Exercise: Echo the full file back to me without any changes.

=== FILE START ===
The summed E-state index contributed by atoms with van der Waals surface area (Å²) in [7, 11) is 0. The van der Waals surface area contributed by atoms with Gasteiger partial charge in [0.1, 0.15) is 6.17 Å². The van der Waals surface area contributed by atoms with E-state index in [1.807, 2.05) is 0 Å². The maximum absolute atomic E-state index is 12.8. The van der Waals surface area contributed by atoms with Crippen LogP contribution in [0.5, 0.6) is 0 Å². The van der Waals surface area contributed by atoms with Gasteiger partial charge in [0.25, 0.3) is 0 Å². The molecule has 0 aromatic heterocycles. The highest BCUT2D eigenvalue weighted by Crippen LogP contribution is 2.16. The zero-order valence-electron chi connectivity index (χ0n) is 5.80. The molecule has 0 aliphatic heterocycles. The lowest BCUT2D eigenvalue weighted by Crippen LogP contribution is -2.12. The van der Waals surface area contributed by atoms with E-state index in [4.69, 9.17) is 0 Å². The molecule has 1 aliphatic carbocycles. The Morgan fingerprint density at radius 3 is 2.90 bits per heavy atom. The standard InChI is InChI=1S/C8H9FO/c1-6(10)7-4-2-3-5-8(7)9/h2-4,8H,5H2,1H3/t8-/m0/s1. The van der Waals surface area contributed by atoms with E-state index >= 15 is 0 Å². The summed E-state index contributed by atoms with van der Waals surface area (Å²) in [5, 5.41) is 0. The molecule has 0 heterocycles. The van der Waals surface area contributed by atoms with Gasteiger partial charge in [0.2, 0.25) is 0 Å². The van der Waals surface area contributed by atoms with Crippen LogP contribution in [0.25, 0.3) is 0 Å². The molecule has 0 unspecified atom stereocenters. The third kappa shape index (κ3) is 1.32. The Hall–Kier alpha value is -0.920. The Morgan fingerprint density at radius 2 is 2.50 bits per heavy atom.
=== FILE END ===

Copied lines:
The summed E-state index contributed by atoms with van der Waals surface area (Å²) in [7, 11) is 0. The van der Waals surface area contributed by atoms with Gasteiger partial charge in [0.1, 0.15) is 6.17 Å². The van der Waals surface area contributed by atoms with E-state index in [1.807, 2.05) is 0 Å². The maximum absolute atomic E-state index is 12.8. The van der Waals surface area contributed by atoms with Crippen LogP contribution in [0.5, 0.6) is 0 Å². The van der Waals surface area contributed by atoms with Gasteiger partial charge in [0.25, 0.3) is 0 Å². The molecule has 0 aromatic heterocycles. The highest BCUT2D eigenvalue weighted by Crippen LogP contribution is 2.16. The zero-order valence-electron chi connectivity index (χ0n) is 5.80. The molecule has 0 aliphatic heterocycles. The lowest BCUT2D eigenvalue weighted by Crippen LogP contribution is -2.12. The van der Waals surface area contributed by atoms with E-state index in [4.69, 9.17) is 0 Å². The molecule has 1 aliphatic carbocycles. The Morgan fingerprint density at radius 3 is 2.90 bits per heavy atom. The standard InChI is InChI=1S/C8H9FO/c1-6(10)7-4-2-3-5-8(7)9/h2-4,8H,5H2,1H3/t8-/m0/s1. The van der Waals surface area contributed by atoms with E-state index >= 15 is 0 Å². The summed E-state index contributed by atoms with van der Waals surface area (Å²) in [5, 5.41) is 0. The molecule has 0 heterocycles. The van der Waals surface area contributed by atoms with Gasteiger partial charge in [0.2, 0.25) is 0 Å². The van der Waals surface area contributed by atoms with Crippen LogP contribution in [0.25, 0.3) is 0 Å². The molecule has 0 unspecified atom stereocenters. The third kappa shape index (κ3) is 1.32. The Hall–Kier alpha value is -0.920. The Morgan fingerprint density at radius 2 is 2.50 bits per heavy atom.